Dreaming of becoming your own boss? These five tips can help make your business “super.”
ASHEVILLE – In a city ripe with burgeoning entrepreneurs, there’s not so much a secret to success as there are blueprints of best practices.
This week is Asheville Entrepreneurship Week, an effort led by the Hatch AVL Foundation, an area nonprofit that connects high-growth potential startups with local resources. The week kicked off Tuesday with a local candidate forum, a pitch party scheduled for Tuesday before wrapping Sunday with TEDxAsheville at Isis Restaurant and Music Hall.
Jeff Kaplan, communications and events lead for Hatch, said there is “a breadth of opportunities for individuals at every corner of the ecosystem” in Asheville.
He said the week is designed for entrepreneurs at every stage of the game, whether it’s someone with an idea for a business or experienced entrepreneurs interesting in growing their businesses to new markets.
“I want people to be blown away by how much entrepreneurship activity that actually is going on and to be inspired to get involved,” Kaplan said. “The more people we bring into the tent, the more diverse background we bring in, the better off we will be.”
Hatch, for its effort, provides space at 45 S. French Broad Ave. for seven businesses — companies like Shiny Creek, a developer of apps and software, and UGoTour, an app developer focused on tourism in Western North Carolina.
So, what makes a successful Asheville entrepreneur? Kimberly Hunter, entrepreneurship program manager at Mountain BizWorks, which helps entrepreneurs throughout the region, said it requires both financial and emotional stamina.
“One thing I want to get across is feasibility, feasibility, feasibility,” she said. “In a competitive landscape, great ideas are promising and understanding if your great idea is feasible, and how it can scale is critical.”
For much of the past three decades, Mountain BizWorks has provided business coaching and acted as a lending and investment partner to local businesses. It has made loans ranging from $1,000 to $150,000 to small businesses that Hunter said typically are “unbankable.”
The results, Hunter said, have strengthened local communities and built Mountain BizWorks’ reputation as a reliable source of information and investment in businesses.
A number of alumni of Mountain BizWorks continue to operate companies in the area. Among them:
Jean-Pierre Koudifo, Global Language System
Koudifo started Global Language System in 2014. His company provides professional language translation and interpretation services of more than 200 languages to clients in Buncombe County and beyond.
The company primarily works with patients needing interpreters to receive medical care.
He said it also has contracts with the U.S. Department of Veterans Affairs, the U.S. Department of Homeland Security and Buncombe County Health and Human Services. It has one full-time employee and more than 50 subcontractors trying to take a share in what’s easily a billion-dollar industry.
For other entrepreneurs, Koudifo recommends taking advantage of existing business networking events in the Asheville area, as he did.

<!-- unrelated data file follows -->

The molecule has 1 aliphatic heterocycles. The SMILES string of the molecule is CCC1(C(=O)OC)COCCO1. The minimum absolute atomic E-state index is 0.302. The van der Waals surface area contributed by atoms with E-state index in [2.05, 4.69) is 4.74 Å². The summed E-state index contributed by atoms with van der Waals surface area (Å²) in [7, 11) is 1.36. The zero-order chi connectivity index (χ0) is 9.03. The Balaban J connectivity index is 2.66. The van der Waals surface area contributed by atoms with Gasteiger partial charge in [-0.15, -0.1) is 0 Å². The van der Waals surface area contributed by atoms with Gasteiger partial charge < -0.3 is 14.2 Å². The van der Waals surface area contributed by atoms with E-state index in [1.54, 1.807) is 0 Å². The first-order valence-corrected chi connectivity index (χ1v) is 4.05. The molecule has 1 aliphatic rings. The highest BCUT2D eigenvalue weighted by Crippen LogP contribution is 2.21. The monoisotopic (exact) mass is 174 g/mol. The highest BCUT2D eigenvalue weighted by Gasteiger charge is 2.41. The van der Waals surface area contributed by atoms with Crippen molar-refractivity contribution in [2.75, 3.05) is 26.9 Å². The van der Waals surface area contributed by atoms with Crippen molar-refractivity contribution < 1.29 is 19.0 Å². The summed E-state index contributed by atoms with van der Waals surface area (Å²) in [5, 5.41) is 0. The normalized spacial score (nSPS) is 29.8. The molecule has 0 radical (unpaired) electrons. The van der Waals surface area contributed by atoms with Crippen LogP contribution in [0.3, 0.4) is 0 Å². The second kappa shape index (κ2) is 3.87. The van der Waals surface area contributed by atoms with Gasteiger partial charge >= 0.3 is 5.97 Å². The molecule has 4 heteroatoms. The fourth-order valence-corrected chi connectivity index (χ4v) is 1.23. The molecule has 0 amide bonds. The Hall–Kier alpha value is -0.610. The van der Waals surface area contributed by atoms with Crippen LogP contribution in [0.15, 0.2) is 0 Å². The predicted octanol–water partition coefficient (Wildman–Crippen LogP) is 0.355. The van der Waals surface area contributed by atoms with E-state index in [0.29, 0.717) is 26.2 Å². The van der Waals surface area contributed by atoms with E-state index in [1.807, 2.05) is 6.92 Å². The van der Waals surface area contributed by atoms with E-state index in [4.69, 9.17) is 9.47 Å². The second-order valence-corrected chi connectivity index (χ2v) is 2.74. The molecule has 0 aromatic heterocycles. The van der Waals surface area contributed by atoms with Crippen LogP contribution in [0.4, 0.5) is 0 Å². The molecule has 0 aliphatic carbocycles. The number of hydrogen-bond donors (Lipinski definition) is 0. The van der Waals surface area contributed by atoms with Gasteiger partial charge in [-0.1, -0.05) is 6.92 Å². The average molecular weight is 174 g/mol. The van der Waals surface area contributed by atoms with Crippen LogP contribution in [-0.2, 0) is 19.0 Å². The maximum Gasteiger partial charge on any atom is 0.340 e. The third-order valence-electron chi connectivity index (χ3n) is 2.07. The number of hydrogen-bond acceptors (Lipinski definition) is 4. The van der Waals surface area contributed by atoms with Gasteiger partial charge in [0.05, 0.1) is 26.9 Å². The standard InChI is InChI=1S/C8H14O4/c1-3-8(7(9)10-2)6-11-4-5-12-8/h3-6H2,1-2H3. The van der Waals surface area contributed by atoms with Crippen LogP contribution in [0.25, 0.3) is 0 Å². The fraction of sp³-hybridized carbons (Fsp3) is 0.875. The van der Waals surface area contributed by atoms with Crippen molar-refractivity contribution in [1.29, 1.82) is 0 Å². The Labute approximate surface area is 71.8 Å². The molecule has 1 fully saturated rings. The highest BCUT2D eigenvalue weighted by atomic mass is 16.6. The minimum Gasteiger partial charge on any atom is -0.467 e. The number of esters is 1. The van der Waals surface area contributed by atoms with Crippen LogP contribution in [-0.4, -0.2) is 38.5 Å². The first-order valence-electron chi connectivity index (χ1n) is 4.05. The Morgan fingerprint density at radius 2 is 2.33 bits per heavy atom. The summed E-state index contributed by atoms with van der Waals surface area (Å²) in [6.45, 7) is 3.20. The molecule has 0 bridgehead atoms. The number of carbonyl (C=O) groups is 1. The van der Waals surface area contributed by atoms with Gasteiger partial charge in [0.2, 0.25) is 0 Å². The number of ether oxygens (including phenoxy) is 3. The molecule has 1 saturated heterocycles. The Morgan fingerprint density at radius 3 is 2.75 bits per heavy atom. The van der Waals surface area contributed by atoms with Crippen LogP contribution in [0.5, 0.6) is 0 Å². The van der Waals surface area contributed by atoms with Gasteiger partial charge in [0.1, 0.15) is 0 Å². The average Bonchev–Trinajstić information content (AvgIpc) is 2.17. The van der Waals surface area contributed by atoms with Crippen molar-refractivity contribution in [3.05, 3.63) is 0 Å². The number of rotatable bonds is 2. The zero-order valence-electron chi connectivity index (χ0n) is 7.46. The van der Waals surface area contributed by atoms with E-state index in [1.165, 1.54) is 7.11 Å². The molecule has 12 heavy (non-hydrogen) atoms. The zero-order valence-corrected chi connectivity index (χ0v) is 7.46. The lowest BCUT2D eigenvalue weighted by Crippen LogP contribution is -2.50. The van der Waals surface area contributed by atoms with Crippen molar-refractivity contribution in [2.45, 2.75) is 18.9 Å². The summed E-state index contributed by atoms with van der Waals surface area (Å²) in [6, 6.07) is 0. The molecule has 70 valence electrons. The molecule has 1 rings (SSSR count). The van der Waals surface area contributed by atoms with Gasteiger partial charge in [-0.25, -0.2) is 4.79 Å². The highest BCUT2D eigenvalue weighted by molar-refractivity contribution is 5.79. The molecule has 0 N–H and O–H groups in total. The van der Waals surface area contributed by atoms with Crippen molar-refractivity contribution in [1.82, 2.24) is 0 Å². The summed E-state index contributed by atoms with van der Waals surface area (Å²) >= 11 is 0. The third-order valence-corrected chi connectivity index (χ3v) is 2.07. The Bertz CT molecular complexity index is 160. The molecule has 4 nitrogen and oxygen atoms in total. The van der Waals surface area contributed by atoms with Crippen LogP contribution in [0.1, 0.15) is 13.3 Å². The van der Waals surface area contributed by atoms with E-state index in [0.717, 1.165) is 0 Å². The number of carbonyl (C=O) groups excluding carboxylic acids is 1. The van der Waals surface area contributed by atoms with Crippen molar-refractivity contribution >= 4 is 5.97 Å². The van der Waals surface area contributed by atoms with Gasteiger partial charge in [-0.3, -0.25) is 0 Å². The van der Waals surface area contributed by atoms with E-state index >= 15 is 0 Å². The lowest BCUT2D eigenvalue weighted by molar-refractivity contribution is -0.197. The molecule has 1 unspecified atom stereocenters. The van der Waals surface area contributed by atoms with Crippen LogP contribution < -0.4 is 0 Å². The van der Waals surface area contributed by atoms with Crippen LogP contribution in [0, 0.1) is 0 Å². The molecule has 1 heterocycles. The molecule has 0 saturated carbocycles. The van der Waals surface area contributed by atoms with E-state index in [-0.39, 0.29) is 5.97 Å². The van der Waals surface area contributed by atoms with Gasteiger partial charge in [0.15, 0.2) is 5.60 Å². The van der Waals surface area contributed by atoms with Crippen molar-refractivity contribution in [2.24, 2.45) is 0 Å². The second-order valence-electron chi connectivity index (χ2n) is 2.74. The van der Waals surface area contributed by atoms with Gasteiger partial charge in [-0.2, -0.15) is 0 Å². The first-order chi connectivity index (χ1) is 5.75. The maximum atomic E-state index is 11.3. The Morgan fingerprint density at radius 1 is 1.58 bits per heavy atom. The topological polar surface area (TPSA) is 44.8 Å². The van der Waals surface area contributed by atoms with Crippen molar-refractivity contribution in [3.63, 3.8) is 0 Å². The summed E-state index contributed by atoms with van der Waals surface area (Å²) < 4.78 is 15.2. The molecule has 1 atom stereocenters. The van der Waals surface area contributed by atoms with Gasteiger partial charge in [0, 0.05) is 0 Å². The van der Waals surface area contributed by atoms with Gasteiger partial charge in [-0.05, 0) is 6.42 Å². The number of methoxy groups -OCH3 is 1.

“Go the networking events and be persistent,” he said. “You will get there. It isn’t easy but be persistent. Asheville is very friendly and it’s a small community.”
Mike Woliansky, No Evil Foods
Veggie meat from No Evil Foods. (Photo: Courtesy of No Evil Foods)
No Evil Foods was the idea of Mike Woliansky and Sadrah Schadel.
They moved to the Asheville area about six years ago as vegetarians and since have become vegan. Woliansky said the two had the idea of selling plant-based foods they already made in their kitchen, which they eventually did at the Asheville City Market. He said the community quickly became receptive to their products.
It took them about eight months of work to end up being featured at Whole Foods.
No Evil Foods now can be found in more than a dozen states including North and South Carolina, Georgia, Florida, Tennessee and Alabama, its website shows.
Woliansky said the company found success through working with Mountain BizWorks and Blue Ridge Food Ventures, a shared-use kitchen and natural products manufacturing facility in Candler.
Additonally, he said the business continues to network with others to share ideas and communicate with other members of the community.
“Having your own business is difficult,” he said. “It’s challenging and probably going to be more work than you think. There’s a saying where a lot of people quit a 40-hour-a-week job to start working 80-hour weeks, but you then have control and a passion for whatever you’re creating.”
Nick Moen, The Bright Angle
Moen, the founder of The Bright Angle, a handmade design studio, embraces the craft culture of Asheville.
His company has five part-time employees and a resident designer. It creates coffee mugs, pots, lamps and memento boxes, among a host of other products. Moen also collaborates with local glassblowers, photographers and ceramic artists in the effort of creative and functional products.
He said persistence is important for businesses. It will prove a virtue for Moen, as the company’s next frontier is partnering with local coffee and tea shops or even a brewery to feature some of the work being done by The Bright Angle.
Of the 40 or so he’s contacted, none have been interested.
However, it has not yet deterred him from trying to build meaningful relationships.
“My motto is that there’s always another problem to solve,” he said. “But there’s always a number of solutions so just don’t give up. Even when it gets tough and tight, you’ve got to keep going and hope your passion and your dream is reflected through the business.”
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